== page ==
It has been fairly cheap to eat and drink. The house wine is always tasty and I’m totally hooked on the way they make Tinto de Verano here. Generally, it’s red wine mixed with soda water, which is refreshing during the day. But most places in Sevilla mix it with a type of citrus soda so it’s sweet, like a wine cooler. It’s different than sangria, which is also tasty and inexpensive.
The tapas are also good, although I have not been particularly adventurous. I learned that the bull tail is actually a delicacy and can be a bull that was killed in a bullfight (a topic I wont go into but suffice to say that the 2 groups I talked to who went last night both left after about 15 minutes). Anyway, the wildest thing to me is the big leg-o-pig sitting on the bar that the server slices thin slices of ham from, right in front of you. Many places have their extra legs just hanging around off the ceiling.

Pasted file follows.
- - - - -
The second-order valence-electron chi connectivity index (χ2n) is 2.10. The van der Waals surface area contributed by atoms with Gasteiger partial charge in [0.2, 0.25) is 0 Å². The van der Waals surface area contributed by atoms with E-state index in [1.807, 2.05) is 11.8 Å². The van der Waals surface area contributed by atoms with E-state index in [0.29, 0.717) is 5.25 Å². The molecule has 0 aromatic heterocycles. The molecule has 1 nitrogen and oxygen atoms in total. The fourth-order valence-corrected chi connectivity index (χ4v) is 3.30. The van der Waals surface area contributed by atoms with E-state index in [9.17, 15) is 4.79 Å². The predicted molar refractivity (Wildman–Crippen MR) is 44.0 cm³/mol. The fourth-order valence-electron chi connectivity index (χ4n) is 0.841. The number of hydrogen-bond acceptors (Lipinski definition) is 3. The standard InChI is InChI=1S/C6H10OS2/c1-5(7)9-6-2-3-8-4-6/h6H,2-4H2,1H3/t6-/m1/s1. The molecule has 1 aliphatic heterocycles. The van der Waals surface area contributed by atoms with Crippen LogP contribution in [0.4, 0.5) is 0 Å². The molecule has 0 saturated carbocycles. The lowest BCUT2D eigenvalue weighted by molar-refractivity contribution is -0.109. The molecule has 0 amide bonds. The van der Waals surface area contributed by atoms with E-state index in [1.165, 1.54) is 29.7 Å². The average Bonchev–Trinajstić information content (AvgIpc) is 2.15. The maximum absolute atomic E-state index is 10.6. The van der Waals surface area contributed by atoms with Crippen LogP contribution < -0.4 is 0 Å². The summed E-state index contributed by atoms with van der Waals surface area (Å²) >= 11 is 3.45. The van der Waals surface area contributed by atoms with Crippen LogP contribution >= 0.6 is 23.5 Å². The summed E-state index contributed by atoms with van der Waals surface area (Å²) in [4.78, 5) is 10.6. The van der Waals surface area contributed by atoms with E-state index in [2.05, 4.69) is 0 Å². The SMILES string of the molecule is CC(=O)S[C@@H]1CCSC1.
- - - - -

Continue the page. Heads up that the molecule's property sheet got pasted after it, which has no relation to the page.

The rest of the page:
In both Sevilla and Madrid I’ve enjoyed the excellent paseos – the evening tradition where everyone in town strolls on certain streets, window shops, grabs a bit to eat or drink or an ice cream. After walking all day, I’ll doubt my ability to walk any more, but somehow find myself returning after a 3 hour stroll.

The hostels have both been very nice. I’m on the older end of the age spectrum but everyone is quite social and nice. Last night they hosted a paella party on the rooftop and tonight there was a tapas tour. Tomorrow we see a flamenco show. It’s pretty easy to meet people to chat with and grab a bit to eat, but most of my touring I’ve done alone, which has been alright. It would be nice to share my thoughts with someone occasionally, of course. There were bars in both hostels, although the one in Madrid was definitely more of a party-pickup scene. Here in Sevilla, it’s primarily people sharing experiences. Believe it or not, I haven’t been truly intoxicated since I got here! I just end my day happily relaxed, full of wine and tapas. This morning I slept until 9am without stirring, as did my entire room (8 people total).